The Killing Light is the last book of an immense trilogy that is both satisfying and haunting. I will be thinking about this book long after having finished it.
“The sword, the spear, these are the instruments of the soldier. The Emperor’s hands succor and provision, heal and mend. They bear the threshing flail, the only weapon that may make bread as readily as it may take life.”
—WRIT. IMP. XXI. 17.
Myke Cole has emotionally raked me over the coals. He pulled no punches in this conclusion and has laid Heloise bare emotionally, physically, and mentally on the altar of grimdark fantasy. Heloise’s story, The Killing light, is the final book of The Sacred Throne Trilogy (The Armored Saint; Queen of Crows). It is also the last book of a series that Cole has written to prove to himself and the world that he can, indeed, write a profoundly dark and morally gray series outside of his normal prevue of military-based fiction.
He nailed it.
The Killing Light is an emotionally intense and raw story. So much so that I had to put the novel down at certain points to take a breather. Heloise and her allies face the greatest challenge of their lives.
Is she the palatine of legend? What does it mean to be a hero and save everyone that can be saved? Heloise was never meant to be the hero of all. She is a young girl, meant to live out her days in a village. But one cannot choose their fate, nor who they fall in love with. All we can ever do is exist and make choices. Do our best. That is all Heloise has ever aspired to do.
Writing-wise, this story is the outcome of a few concurrently running plots. Firstly, the overarching theme of different groups is how to exist in a world of religious fervor. I especially enjoyed how Cole handled this.
There is absolute consistency in the four mentalities that Cole writes for. We have the Traveling People, Free Peoples, Villagers, and Gray Clokes. All of the cultures are equally delved into and represent different parts of the religious spectrum. Cole writes them as if they are rivers that twist and turn tumultuously over each other. Each of the main characters from different cultures reacts to situations based on their own set of experiences. It is masterfully done.
Cole creates a world full of blood and ambiguous situations. He takes a look at these complex characters and delves even deeper into their psyches. How much can a character take before that character breaks? In some cases, quite a lot, in other cases, not much. We see many of the main characters, such as Heloise, Samson, Xilkya, Onas, and Tone, flayed emotionally. I am not going to give to many details, I don’t want to spoil it. But aside from Heloise, Onas and Tones journeys are compelling and heartbreaking.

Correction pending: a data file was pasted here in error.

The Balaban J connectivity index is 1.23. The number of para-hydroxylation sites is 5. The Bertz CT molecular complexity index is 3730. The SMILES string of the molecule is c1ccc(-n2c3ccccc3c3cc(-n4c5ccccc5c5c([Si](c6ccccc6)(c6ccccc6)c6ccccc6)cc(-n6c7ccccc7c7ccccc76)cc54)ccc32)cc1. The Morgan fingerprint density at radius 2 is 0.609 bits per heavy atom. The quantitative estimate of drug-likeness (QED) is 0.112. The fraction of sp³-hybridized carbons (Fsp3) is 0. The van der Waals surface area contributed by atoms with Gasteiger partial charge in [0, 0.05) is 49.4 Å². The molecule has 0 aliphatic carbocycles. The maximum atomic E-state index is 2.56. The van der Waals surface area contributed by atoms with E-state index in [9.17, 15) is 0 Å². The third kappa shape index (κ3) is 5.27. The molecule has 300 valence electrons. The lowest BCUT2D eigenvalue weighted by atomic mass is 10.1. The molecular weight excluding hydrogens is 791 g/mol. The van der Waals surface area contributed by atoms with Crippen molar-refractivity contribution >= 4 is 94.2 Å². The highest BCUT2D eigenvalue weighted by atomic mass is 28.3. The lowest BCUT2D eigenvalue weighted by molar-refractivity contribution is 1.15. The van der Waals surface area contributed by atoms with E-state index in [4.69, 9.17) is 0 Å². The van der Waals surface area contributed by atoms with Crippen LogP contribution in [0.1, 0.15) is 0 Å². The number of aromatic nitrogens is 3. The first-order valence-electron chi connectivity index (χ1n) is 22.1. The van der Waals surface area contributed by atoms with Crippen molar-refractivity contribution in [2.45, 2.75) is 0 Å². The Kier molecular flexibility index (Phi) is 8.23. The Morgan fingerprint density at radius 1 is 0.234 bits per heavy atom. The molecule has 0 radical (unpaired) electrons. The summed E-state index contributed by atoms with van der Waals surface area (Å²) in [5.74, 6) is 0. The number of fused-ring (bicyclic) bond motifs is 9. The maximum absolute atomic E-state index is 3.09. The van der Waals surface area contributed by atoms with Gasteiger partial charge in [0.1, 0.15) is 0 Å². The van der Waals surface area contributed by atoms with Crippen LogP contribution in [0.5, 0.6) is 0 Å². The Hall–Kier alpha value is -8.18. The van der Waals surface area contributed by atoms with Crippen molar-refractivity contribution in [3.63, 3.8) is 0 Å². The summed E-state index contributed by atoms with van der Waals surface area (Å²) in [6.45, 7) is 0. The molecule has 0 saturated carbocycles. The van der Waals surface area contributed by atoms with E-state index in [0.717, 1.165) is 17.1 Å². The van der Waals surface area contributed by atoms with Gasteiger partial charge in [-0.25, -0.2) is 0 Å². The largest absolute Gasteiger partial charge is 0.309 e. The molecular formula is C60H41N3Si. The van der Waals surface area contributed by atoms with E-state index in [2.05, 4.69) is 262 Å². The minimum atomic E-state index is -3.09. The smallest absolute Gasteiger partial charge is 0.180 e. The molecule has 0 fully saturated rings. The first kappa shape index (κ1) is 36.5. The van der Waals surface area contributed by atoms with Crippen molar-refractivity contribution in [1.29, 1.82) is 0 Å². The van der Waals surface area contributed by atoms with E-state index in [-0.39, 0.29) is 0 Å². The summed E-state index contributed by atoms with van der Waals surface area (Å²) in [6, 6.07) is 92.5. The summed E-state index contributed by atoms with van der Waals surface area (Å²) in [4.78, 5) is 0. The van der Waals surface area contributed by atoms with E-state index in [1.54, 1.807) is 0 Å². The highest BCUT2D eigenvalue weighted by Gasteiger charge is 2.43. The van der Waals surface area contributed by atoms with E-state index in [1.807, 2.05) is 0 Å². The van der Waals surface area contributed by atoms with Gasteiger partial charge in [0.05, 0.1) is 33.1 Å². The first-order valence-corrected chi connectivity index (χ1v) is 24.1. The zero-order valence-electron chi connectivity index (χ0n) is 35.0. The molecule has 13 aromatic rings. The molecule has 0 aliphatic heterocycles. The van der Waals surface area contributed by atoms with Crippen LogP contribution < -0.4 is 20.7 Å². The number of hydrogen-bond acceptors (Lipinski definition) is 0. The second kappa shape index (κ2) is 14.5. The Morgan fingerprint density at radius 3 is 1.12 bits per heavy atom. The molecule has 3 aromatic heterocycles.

“War, she was finding, was nothing so much as a series of choices between bad and worse.”
One of the exhausting and fantastic things about The Killing Light is the pacing. I guess I should say just speed because there is only one pace in this story. Fast and unrelenting. Every moment that is written into this novella is utilized. There are no throwaways or dalliance. Much like the first two books in the series, The Killing Light is skinned to the bone. It is minimalistic writing, as there are no words wasted. Cole tells you precisely what is happening and how. This doesn’t mean that there is no character development, as I said above, the characters’ journeys are compelling. It is a testament to Cole’s skill in writing that he can say so much with so little.
I don’t believe that this novel should be read on its own. You can, of course, but I think that this book should be read after the first two. The reader will get much more from the choices and decisions of the characters. Cole doesn’t spend a lot of time going over the minutiae of the first two stories.
In the end, I believe that Heloise is the character we need right now in fantasy. We need morally gray characters, written with thought and nuance. Ones where sexuality, emotions, backstory, and decisions are written well and with forethought. This series and especially The Killing Light are that in spades. “Just one more impossible thing” sums up the drive and overarching theme of this series. Heloise sends herself into the darkness to conquer just one more impossible thing over and over.
I am so glad that Cole has taken us readers for the ride.
Check out The Killing Light by Myke Cole on November 12th.
ARC provided by the publisher Tor.com—in exchange for an honest review. Read an excerpt here.